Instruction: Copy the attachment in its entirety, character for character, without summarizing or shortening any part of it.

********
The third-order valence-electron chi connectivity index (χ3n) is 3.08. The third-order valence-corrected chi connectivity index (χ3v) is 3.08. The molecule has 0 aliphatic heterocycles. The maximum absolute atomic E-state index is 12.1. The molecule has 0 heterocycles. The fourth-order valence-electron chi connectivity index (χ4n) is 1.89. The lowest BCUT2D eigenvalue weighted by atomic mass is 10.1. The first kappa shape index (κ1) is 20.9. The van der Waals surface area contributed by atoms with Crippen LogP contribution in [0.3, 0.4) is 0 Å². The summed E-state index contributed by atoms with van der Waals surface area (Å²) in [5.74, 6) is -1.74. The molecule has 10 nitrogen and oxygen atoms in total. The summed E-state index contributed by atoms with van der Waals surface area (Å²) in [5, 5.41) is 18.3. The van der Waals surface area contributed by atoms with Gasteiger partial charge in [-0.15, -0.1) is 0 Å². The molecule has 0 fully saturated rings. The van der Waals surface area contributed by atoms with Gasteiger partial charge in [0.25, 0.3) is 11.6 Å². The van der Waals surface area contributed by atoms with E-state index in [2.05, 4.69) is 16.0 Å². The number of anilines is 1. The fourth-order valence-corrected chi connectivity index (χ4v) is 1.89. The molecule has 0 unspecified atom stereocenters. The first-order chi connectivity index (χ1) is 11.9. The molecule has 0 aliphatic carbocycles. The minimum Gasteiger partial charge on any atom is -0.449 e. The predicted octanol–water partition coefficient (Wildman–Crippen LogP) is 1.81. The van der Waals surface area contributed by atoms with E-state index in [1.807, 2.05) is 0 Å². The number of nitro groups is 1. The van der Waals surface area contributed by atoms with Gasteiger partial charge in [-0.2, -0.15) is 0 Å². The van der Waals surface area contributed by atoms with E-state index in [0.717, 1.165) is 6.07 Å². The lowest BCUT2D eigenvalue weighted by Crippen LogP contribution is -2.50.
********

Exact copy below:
The third-order valence-electron chi connectivity index (χ3n) is 3.08. The third-order valence-corrected chi connectivity index (χ3v) is 3.08. The molecule has 0 aliphatic heterocycles. The maximum absolute atomic E-state index is 12.1. The molecule has 0 heterocycles. The fourth-order valence-electron chi connectivity index (χ4n) is 1.89. The lowest BCUT2D eigenvalue weighted by atomic mass is 10.1. The first kappa shape index (κ1) is 20.9. The van der Waals surface area contributed by atoms with Crippen LogP contribution in [0.3, 0.4) is 0 Å². The summed E-state index contributed by atoms with van der Waals surface area (Å²) in [5.74, 6) is -1.74. The molecule has 10 nitrogen and oxygen atoms in total. The summed E-state index contributed by atoms with van der Waals surface area (Å²) in [5, 5.41) is 18.3. The van der Waals surface area contributed by atoms with Gasteiger partial charge in [-0.15, -0.1) is 0 Å². The molecule has 0 fully saturated rings. The van der Waals surface area contributed by atoms with Gasteiger partial charge in [0.25, 0.3) is 11.6 Å². The van der Waals surface area contributed by atoms with E-state index in [2.05, 4.69) is 16.0 Å². The number of anilines is 1. The fourth-order valence-corrected chi connectivity index (χ4v) is 1.89. The molecule has 0 unspecified atom stereocenters. The first-order chi connectivity index (χ1) is 11.9. The molecule has 0 aliphatic carbocycles. The minimum Gasteiger partial charge on any atom is -0.449 e. The predicted octanol–water partition coefficient (Wildman–Crippen LogP) is 1.81. The van der Waals surface area contributed by atoms with E-state index in [1.807, 2.05) is 0 Å². The number of nitro groups is 1. The van der Waals surface area contributed by atoms with Gasteiger partial charge in [-0.2, -0.15) is 0 Å². The van der Waals surface area contributed by atoms with E-state index in [0.717, 1.165) is 6.07 Å². The lowest BCUT2D eigenvalue weighted by Crippen LogP contribution is -2.50.